In 2011, when Ohio State announced the reboot of its program with Urban Meyer, the state was understandably placed at ease. Nothing calms a college football fan’s nerves like presence and winning.
The biggest buzz percolated among the people who mattered most, the players. Jack Mewhort remembers when Meyer first greeted the team, it was if a rock star floated into the room.
“Everyone had grown up watching Urban Meyer’s team dominate college football,” said Mewhort, who has started the last 25 games for Ohio State along the offensive line. “Watching him walk into the first team meeting was kind of surreal. We had seen him on TV with his teams at Florida and then to see him walk in as head coach was kind of a surreal feeling but it was really cool at the same time.”
Reeling from NCAA probation and its first losing season since 1988, Ohio State needed Meyer. Playing for little but pride because of a postseason bowl ban, the Buckeyes finished 12-0 in Meyer’s first season.
“This is crazy,” Ohio State linebacker Ryan Shazier said. “I had committed to Florida at one time and when Coach Meyer left I decided to jump to Ohio State. When I ended up finding out Coach Meyer was coming to Ohio State, I was excited and I ended up with the coach I wanted to play for in the first place.”
“I made this comment, many, many times, that fundamentally, we were 12-0 and some really great things happened,” Meyer said about his first Buckeyes team. “Some incredible leadership, motivation and a team that got really, really close, which is probably more important than everything. Not probably; it is.”
Meyer’s feats at Bowling Green, his first head coaching job, seem almost mythical. He laid a successful foundation at Utah that continues to this day. Steve Spurrier had built a powerhouse at Florida but things had slipped in three seasons under Ron Zook before Meyer brought the program back. There’s little doubt Meyer will do the same at Ohio State. There’s no mulligans on the resume.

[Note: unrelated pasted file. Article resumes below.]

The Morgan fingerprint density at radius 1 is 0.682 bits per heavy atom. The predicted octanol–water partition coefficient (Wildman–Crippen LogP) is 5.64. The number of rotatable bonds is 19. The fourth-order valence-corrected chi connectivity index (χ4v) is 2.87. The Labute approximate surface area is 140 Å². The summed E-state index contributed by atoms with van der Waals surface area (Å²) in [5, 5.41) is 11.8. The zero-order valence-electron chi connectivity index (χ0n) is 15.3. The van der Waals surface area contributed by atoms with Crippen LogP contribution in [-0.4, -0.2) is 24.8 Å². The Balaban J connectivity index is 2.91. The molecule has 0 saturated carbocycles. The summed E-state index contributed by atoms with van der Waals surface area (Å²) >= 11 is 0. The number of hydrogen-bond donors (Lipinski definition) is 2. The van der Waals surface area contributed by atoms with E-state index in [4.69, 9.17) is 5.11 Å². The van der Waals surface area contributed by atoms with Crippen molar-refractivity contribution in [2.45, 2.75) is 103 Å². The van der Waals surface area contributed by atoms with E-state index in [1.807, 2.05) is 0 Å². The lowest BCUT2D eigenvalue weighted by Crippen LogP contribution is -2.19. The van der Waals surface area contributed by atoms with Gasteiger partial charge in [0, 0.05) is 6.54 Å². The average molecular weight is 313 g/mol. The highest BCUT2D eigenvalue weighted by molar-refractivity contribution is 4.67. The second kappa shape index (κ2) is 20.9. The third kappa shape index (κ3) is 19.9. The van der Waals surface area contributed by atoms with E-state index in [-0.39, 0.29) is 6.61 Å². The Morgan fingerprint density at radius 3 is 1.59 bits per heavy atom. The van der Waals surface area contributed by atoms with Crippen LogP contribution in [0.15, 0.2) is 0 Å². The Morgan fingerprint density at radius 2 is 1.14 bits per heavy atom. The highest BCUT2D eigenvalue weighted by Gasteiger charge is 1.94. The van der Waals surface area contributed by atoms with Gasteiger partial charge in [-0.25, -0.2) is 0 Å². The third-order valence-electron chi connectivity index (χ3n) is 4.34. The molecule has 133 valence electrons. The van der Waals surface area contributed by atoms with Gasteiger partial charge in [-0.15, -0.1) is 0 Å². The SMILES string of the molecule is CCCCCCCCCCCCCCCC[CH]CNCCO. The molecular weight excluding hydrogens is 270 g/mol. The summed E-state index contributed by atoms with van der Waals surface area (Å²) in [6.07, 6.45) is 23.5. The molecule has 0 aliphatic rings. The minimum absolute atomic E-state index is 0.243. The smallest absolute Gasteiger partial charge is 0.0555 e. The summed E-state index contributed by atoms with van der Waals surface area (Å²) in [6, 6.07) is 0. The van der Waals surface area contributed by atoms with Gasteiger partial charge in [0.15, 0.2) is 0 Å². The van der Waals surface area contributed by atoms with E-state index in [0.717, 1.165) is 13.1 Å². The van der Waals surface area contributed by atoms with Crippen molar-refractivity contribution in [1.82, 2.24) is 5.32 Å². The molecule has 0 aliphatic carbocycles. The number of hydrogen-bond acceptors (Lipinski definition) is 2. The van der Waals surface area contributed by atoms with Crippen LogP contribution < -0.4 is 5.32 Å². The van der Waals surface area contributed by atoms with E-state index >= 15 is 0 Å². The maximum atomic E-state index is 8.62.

His second Bowling Green team finished third in the MAC West with a 9-3 record after starting the season 8-0. In 2007, Florida finished 9-4 and in third place in the SEC East, losing two games by a total of seven points. Those are his only teams that didn’t finish either first or second in conference.
He’s won two national championships, wins at a clip of .835 and is 4-0 in Bowl Championship Series games. He’s done it all before the age of 50. Meyer will lead No. 2 ranked Ohio State against the University at Buffalo at noon Saturday at Ohio Stadium (ESPN2) in the season opener for both teams.
“He told us we were going to be the most ready, prepared and fundamental team in college football,” Shazier said. “We would be one of the most fastest and prepared teams. He said it was an honor because this was his home state. Everything he said was true.”
After a season away from coaching, the Ohio native showed up in Columbus, taking over for Jim Tressel, whose culture of fun finally conflicted with compliance. Meyer found a program not unlike the Florida team he previously inherited. NCAA probation or not, Meyer was dealing with a loaded deck.
Meyer arrived in Columbus hoping to work off the same template. The state already had passion — “I think they give a Buckeye to every child born in that state in every hospital,” UB coach Jeff Quinn said — but the Buckeyes were coming off a 6-7 season, as the NCAA cloud hovered over Tressel’s firing and Tattoo-Gate.
He informed the players that he had a plan in place and it wasn’t the players’ job to evaluate it. Play great defense, no turnovers, score in the red zone and win the kicking game. Nothing revolutionary there.
But no one stands still at Meyer’s practice where players do push-ups, run wind sprints, ride stationary bikes, and roll tires among other activities. “All of this is for a reason,” Meyer told his players. “We don’t do it just to do it.”
“It wasn’t hard for a lot of guys to buy in because we had seen what he’d done through the decade with different teams,” Mewhort said. “It was more excitement for us and as far as buying in a lot of guys jumped in head first and were really eager to see what he had to offer. We did that and we achieved our goals.”
The Buckeyes reached perfection last year and could match that mark this year. With junior Braxton Miller at quarterback, Mewhort anchoring a line that could be the best in college football and Shazier at linebacker, Meyer has plenty of weapons.
“I think everyone in Columbus, Ohio and Ohio State is very anxious to see what the ’13 Buckeyes have,” Meyer said.
They already know who they have as their leader.
“We couldn’t have asked for anyone better to step in and take over the reigns,” Mewhort said. “He’s done a great job.”